Frankie took us on a tour to one small corner of the station to check the water and boundary fences at Junction Well. This was a 35km drive. The ranch is 75 miles by 50 miles at its widest points, almost the size of Cornwall! There have a been a few issues with a neighbour rustling their cattle so ensuring that the fences are intact is an essential task and will probably become ours in the near future. This is combined with checking the water troughs as well, although at the moment there is actually some standing water. It has also been suggested that we borrow their swags and go out camping one night.
On the way out Frankie noticed that a heifer had got herself trapped in one of the pens at a remote stockyard. She was getting quite distressed and we couldn’t be sure that she wouldn’t charge us if we tried to herd her on foot so just left the gates open in the hope that she’d find her own way out. She may have been trapped in there without food, water or company for up to 5 days. On our return trip she was still inside so Frankie used the Landcruiser to successfully encourage her exit. We just hope she finds some of the other 300 cattle with whom to join up. Whilst on this excursion we were very excited to see our first wild kangaroos! Two of them looked at us completely unperturbed before turning and lolloping away to the next feeding ground.
Our dromedary charge, who I have named Caspar, is finally on his feet, albeit tentatively. He definitely has a painful front left leg which makes him reluctant to put it to the ground and is almost unable to weight bear on it. We had tried to tempt him out of the crush, where he has been for as long as we’ve been here and possibly longer but in the end Jake put a rope around his neck and pulled him round whilst he was still lying down. Julio was (not) helping by running around him barking as that only seemed to upset him, surprisingly!! I must admit that these dogs, including the 8 month old dachshund, Cowgirl, do not bark (or yap!) usually, which is quite a relief! We eventually persuaded Caspar to stand and encouraged him to walk into the pen with food and water where he has been ever since. He now appears to be playing that game where you mustn’t move when you are being watched but each time you are seen you are in a different place. Julio is still bugging him when no-one is there to reprimand him but will learn his lesson if Caspar decides to spit or kick him. The latter is unlikely as he’d probably fall over but we noticed that Jake and Frankie didn’t risk getting too close. Camels have very long legs.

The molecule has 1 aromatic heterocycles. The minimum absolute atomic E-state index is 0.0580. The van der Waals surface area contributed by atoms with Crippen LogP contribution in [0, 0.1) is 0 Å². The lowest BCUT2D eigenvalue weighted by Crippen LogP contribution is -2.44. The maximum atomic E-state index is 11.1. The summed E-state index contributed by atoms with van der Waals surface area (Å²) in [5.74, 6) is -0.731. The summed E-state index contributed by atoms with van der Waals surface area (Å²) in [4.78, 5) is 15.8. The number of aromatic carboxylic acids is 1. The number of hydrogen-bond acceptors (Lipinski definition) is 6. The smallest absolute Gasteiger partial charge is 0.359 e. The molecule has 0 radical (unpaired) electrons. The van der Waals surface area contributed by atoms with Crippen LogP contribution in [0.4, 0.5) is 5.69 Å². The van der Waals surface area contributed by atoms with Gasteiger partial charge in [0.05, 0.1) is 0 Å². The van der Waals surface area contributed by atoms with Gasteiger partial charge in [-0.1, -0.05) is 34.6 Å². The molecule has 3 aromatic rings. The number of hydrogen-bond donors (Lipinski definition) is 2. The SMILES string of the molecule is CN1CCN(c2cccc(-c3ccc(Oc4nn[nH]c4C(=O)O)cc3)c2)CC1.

We have also discovered the dump. We looked everywhere for chicken wire on the day we were left alone and gave up only to find that there was tonnes amongst a myriad of other ‘scrap’ metal. Nothing is wasted here where, like Canada, there is space to store everything. It was all over the hill out of sight and apparently, the vale beyond is the car graveyard. Being so remote makes it difficult or expensive to obtain parts so everything is kept, just in case. The same idea as in Canada but on a much larger scale, there are at least 9 washing machines including the old single tubs with a ringer above.
We have been left alone again today with a few tasks to willingly do. We did have an inkling that Cowgirl wouldn’t go with them this time as they were going to a meeting and so it transpired. When I let all the dogs out of the veranda this morning Banjo and Julio raced off. I took a cup of tea back to bed for Roger and I and we lay there with the door open (all bedrooms open to the outside) but the fly screen closed. When Cowgirl passed from right to left for the fourth time I allowed her in. She was obviously going round and round the whole station looking for someone, anyone to keep her company, two or four legged (Lamby is now penned in to stop him making such a mess everywhere). She is quite cute for an elongated rat but as she doesn’t yap she is almost acceptable as an excuse for a dog.
Our jobs for this day have been to clear the top of the hen run, where there are numerous branches which have fallen off the adjacent eucalyptus tree and who knows how long a build up of dried leaves. Suffice to say the whole roofing area was descending into the run with the weight. It was providing decent shade but then the tree alone would do that. I had to wrestle and cajoal the step ladder through all the 6-8 feet high shoots which created an almost solid barrier to the far side of the run which was by far the worst. This was through significant snake undergrowth so lots of shouting, rustling and stomping ensued and seemed to do the trick.
I finally got the roof reasonably clear but had deposited a significant amount of debris into the run itself, much to the delight of the inmates who seemed to think that there’d be something interesting in it. I spent the next hour or so trying to rake up all the scattered twigs and leaves whilst the hens did there best to destroy my piles. Needless to say I won.
Roger meanwhile was de-constructing some palettes and constructing a compost heap enclosure. I’m not sure how composting is going to work in this climate but Frankie, who has a degree in agricultural studies so should know, seems confident that it will provided its kept moist. I have no idea what the worm stock is out here but they do have them and its definitely warm enough. Too warm today when I had to keep my arms covered to prevent the skin from being ripped off. I think we need to get some of Jake’s thick cotton ‘Stockyard’ shirts, if we can find them, as they could prove useful at the other places as well.